Most people with shin splint pain never need to go to the doctor for a formal diagnosis. However, athletes may want to consult with their doctors if shin splint pain is not relieved after a couple of weeks of resting, icing, and taking over-the-counter NSAIDs, such as ibuprofen.

See The P.R.I.C.E. Protocol Principles for acute injury treatment information

To make a diagnosis, the doctor will conduct a patient interview and physical examination and possibly also medical imaging.

Patient interview
The doctor will ask the patient many questions, including questions about his or her training regime, what brings on pain and what relieves pain.

Physical examination
Pain along the medial tibia is most often present with running and sports, but may progress to be triggered by walking as well. Tenderness to palpation is present along the medial tibial border. Tight calf muscles and decreased ankle motion are common. Neurovascular exam is normal.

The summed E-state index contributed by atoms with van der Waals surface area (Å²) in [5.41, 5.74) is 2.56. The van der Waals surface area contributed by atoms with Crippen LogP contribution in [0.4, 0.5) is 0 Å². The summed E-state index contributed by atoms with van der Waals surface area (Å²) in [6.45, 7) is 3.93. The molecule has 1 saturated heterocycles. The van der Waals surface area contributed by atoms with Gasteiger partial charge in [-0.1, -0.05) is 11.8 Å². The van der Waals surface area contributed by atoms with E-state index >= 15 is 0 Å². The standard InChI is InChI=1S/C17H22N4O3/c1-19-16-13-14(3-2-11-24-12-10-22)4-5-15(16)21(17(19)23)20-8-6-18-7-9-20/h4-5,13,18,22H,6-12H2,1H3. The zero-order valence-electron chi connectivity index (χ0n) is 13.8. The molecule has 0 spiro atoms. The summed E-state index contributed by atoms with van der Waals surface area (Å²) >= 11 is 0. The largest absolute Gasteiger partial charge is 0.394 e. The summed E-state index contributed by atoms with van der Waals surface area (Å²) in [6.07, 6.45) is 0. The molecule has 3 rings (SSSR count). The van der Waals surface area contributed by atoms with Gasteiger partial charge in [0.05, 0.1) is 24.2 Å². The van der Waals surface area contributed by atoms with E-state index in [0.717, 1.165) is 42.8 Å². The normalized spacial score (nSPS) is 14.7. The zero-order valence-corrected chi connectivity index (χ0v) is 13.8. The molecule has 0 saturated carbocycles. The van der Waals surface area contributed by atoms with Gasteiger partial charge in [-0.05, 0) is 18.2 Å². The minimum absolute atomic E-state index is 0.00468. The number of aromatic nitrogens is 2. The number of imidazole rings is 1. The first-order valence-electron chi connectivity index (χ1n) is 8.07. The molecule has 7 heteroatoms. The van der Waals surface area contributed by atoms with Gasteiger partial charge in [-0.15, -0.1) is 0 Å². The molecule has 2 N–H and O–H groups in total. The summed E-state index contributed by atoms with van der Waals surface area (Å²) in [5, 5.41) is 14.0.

Medical imaging
X-rays, bone scan, and MRI are often negative with shin splints, but they may help to differentiate shin splints from stress fractures. X-rays may demonstrate some generalized periosteal thickening. A bone scan may demonstrate some generalized uptake of the tracer substance used in these scans along a length of the medial tibia, which indicates locations where the bone's metabolism is increased. This differs from the intense uptake seen in a medial tibial stress fracture.

After diagnosis, a doctor can recommend a course of treatment tailored to the patient and his or her training program.

Dr. Robert Wilder is a sports medicine physician serving as Chair of the Department of Physical Medicine and Rehabilitation at the University of Virginia School of Medicine and as Medical Director of The Runner’s Clinic and the UVA SPEED Clinic Motion Analysis Lab. He also directs the Primary Care Sports Medicine Fellowship Program.